She would use blue ink and pencil on paper to produce this piece which is a landscape composition from a recent river trip in the 1960s. The artwork is deliberately left with an unfinished look, with just some elements of the scene given a complete level of detail. Feint lines of pencil indicate how the rest of the landscape would have continued, had she spent more time developing this relatively simple sketch. The drawing was named Off the End of the Boat on a River Trip and was sold at auction recently in 2020, as part of a larger collection of the artist's work. The sales were made in New York at Sotheby's and covered a number of artworks related to the O'Keeffe's friend Juan Hamilton as well as her husband, Alfred Stieglitz.
The drawing would eventually achieve a price of $32,500 at auction, meeting the lower end of its original valuation. Anything from O'Keeffe's career is now exceptionally valuable, and there are now fewer and fewer pieces available, as most have been snapped up by now. Many see them as long term investments and the recent increased exposure of female art has helped more to discover her work. Many other significant female painters have also been given a greater focus in recent years, though it is important to remember that they were already highly regarded way before this correction in the gender-balance of curated exhibitions.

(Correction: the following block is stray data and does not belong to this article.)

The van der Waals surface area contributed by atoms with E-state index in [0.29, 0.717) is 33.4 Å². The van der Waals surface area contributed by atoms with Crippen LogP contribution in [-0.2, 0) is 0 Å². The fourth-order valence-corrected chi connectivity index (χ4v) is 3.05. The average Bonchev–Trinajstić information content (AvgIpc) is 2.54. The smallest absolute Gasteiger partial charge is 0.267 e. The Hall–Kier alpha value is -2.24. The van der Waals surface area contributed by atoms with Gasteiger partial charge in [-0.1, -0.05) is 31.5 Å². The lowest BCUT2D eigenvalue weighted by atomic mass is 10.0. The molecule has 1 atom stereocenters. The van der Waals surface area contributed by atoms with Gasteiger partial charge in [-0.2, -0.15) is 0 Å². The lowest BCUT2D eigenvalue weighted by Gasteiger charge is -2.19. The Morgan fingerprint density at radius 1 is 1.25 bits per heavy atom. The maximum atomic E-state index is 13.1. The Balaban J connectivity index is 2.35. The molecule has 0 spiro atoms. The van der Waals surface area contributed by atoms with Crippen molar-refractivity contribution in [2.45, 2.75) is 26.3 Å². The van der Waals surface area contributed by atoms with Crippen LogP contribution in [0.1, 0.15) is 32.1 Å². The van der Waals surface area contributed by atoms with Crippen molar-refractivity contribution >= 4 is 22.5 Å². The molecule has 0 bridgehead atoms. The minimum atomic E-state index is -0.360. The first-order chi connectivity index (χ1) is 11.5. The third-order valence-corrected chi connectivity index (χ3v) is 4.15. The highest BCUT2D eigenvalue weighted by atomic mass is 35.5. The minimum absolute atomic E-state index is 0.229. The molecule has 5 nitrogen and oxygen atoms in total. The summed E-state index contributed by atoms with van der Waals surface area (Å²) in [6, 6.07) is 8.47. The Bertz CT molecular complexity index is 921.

The artist would mainly gift her sketches or simply keep them within her possessions, with many being left untitled and undated. She may not have given them much value at the time but today they can often be worth somewhere in the region of tens of thousands of dollars. Much will depend on the amount of work involved as well as any connection to some of her most famous themes, such as US cityscapes and still life portraits of flowers and animal bones. Most of the old lots from previous years are still featured online at the likes of Sotheby's and so one can quickly formulate valuations of their own drawings from her career, though final prices achieved are always subject to a series of unpredictable variables from sale day itself.